The Man Who Collects Secrets

    17 May, 2015

    Some people collect postage stamps -- the small pieces of paper you place on letters or postcards before mailing them. Other people collect works of art, antiques or musical instruments. But a man in the American state of Maryland collects...secrets.

    For the past 10 years, people from throughout the world have been sending Frank Warren postcards and other objects with secrets written on them. He now has a million secrets.

    "It's a drawing of an elevator. And the secret says: ‘I feel guilty when I take elevators for one floor, so I limp when I get out.'"

    Mr. Warren lives in Germantown, Maryland, near Washington, D.C. Ten years ago, he created an art project he calls "PostSecret."

    "I invited strangers from all around the world to write down their deepest confession on a postcard, something they'd never told anyone else before, but something that was true. And I asked them to mail it to my home anonymously."

    People send him postcards, other objects and emails telling their secrets. Every Sunday, he chooses 10 secrets and puts them on the PostSecret website.

    "The way I choose to see it is someone is finally finding the strength and courage to make their heart vulnerable."

    Mr. Warren says he created PostSecret so people would have a safe place in which to share their secrets.

    "I was struggling with secrets in my own life. And it was by creating this safe place where others could share their secrets with me without judgment -- anonymously -- I think that space was something I needed just as much as they did."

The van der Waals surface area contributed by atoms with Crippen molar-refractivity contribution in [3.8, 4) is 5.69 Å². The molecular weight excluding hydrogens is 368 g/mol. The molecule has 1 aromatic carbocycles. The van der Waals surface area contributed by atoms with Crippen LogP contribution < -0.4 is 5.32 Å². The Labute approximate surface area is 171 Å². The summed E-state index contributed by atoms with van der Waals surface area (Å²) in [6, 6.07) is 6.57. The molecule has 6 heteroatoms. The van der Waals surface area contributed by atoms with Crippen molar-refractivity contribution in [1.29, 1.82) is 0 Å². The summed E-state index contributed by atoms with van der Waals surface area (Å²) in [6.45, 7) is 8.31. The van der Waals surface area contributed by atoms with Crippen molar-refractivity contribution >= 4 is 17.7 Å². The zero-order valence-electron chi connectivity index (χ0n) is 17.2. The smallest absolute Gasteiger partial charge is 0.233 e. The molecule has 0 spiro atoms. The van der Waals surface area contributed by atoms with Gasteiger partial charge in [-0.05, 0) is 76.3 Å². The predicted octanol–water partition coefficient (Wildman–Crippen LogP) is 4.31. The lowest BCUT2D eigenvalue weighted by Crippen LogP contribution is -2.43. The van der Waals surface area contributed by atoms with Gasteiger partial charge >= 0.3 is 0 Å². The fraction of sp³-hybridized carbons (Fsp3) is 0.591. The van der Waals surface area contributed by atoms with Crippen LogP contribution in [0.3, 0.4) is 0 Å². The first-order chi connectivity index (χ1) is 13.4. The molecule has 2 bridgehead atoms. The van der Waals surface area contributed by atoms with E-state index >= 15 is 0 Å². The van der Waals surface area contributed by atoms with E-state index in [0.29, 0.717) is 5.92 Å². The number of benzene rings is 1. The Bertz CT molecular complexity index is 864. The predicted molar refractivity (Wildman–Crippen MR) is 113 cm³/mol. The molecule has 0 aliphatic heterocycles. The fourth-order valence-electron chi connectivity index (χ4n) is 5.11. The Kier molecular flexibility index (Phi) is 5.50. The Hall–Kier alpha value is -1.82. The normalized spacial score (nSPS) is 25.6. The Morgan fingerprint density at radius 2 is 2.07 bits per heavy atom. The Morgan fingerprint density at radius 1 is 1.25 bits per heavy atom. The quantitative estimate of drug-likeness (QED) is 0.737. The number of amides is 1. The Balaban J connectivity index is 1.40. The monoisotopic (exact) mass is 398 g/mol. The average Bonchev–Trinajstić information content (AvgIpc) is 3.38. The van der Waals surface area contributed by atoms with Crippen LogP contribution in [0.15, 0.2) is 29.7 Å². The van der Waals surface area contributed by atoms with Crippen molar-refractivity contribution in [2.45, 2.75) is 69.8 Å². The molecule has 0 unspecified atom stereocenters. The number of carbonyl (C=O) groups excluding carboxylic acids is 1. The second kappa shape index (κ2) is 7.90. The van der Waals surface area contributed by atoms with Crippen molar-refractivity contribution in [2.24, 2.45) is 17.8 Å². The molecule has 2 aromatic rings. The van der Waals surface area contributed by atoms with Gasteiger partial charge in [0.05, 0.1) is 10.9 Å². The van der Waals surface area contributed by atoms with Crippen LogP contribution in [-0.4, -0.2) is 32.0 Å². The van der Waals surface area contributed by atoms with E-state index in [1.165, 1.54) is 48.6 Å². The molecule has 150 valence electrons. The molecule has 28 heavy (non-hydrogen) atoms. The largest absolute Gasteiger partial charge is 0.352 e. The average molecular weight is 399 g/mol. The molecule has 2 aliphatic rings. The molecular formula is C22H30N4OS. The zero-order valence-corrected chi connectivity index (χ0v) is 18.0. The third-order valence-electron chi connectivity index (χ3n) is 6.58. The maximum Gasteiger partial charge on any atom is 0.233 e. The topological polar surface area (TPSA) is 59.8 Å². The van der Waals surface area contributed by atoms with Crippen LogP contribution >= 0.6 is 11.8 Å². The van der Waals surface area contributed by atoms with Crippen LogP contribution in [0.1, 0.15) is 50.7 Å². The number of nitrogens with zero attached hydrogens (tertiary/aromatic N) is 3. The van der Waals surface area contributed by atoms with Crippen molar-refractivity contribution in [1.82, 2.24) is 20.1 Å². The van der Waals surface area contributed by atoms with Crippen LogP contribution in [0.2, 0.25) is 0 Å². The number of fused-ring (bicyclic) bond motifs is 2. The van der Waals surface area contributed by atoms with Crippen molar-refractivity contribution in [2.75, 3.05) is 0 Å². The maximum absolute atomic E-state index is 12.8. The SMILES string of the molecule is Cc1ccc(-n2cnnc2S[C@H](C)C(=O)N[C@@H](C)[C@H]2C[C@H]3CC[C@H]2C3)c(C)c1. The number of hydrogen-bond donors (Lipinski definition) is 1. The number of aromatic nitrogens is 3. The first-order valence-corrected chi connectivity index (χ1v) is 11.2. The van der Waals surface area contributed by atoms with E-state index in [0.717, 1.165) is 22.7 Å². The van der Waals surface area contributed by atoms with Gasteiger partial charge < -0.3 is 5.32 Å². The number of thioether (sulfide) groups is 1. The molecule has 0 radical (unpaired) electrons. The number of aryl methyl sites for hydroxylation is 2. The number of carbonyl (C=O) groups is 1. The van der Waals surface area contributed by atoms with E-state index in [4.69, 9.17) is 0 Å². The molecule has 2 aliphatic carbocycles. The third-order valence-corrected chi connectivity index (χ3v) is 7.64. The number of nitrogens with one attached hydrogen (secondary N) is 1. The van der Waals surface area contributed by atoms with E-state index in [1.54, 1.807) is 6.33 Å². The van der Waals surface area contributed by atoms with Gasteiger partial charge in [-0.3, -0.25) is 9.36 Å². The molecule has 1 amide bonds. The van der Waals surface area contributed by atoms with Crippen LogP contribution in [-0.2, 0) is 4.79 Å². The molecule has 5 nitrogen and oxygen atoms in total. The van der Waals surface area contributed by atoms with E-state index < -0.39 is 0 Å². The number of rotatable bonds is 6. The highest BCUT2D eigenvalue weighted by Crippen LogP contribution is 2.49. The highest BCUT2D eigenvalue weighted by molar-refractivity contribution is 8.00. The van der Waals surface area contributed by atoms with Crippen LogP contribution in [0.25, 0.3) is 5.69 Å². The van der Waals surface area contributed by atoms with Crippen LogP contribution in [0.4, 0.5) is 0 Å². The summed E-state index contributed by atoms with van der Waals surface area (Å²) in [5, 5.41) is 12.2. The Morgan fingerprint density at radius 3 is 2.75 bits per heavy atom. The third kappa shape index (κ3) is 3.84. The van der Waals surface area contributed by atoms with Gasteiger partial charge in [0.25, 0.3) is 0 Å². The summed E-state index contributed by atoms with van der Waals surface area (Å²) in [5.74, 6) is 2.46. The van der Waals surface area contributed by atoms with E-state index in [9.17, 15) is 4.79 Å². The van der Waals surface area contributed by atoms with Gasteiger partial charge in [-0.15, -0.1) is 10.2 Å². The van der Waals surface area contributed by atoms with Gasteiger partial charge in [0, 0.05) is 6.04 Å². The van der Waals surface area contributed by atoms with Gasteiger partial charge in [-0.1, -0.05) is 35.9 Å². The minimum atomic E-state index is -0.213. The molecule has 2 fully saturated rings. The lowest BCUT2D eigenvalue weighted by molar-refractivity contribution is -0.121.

He has published six books full of the secrets people have shared with him. One secret in each book is his.

    Eric Perry delivers mail for the U.S. Postal Service. He has brought thousands of secrets to Mr. Warren's home over the past three years.

    "I have a couple of the books that Frank's given me and I've read 'em all and my family's looked at em all and it's, it's wild!"

    The project itself was once one of Mr. Warren's secrets. His wife Jan did not know exactly what he was doing until the first book was published.

    "The publisher actually called me, and told me that the address was going to be on the book, and I said ‘No, it's not.' And she said, ‘Yes, it is -- it's in the contract.' And I said, ‘No, it's not!' I mean, I was really...I wasn't very happy about that."

    Some people tell Frank Warren of their secret desire to kill themselves. So he and the PostSecret community have raised more than $1 million to help prevent suicides.

    I'm Christopher Jones-Cruise.

    VOA's Adrianna Zhang and Enming Liu reported this story from Germantown, Maryland. Christopher Jones-Cruise adapted it for Learning English. George Grow was the editor.


    Words in This Story

    postcard – n. a card on which a message may be sent by mail without an envelope and that often has a picture on one side

    antique – n. art, furniture, jewelry or other objects that were made at an earlier time and are often valuable

    elevator – n. a machine used for carrying people and things to different levels in a building

    limp – v. to walk in a slow and awkward way because of an injury to a leg or foot

    confession – n. a written or spoken statement in which you say that you have done something wrong or committed a crime

    anonymously – adv. being done by a person who is not named or identified

    wild – informal/adj. very enjoyable, lively, interesting or exciting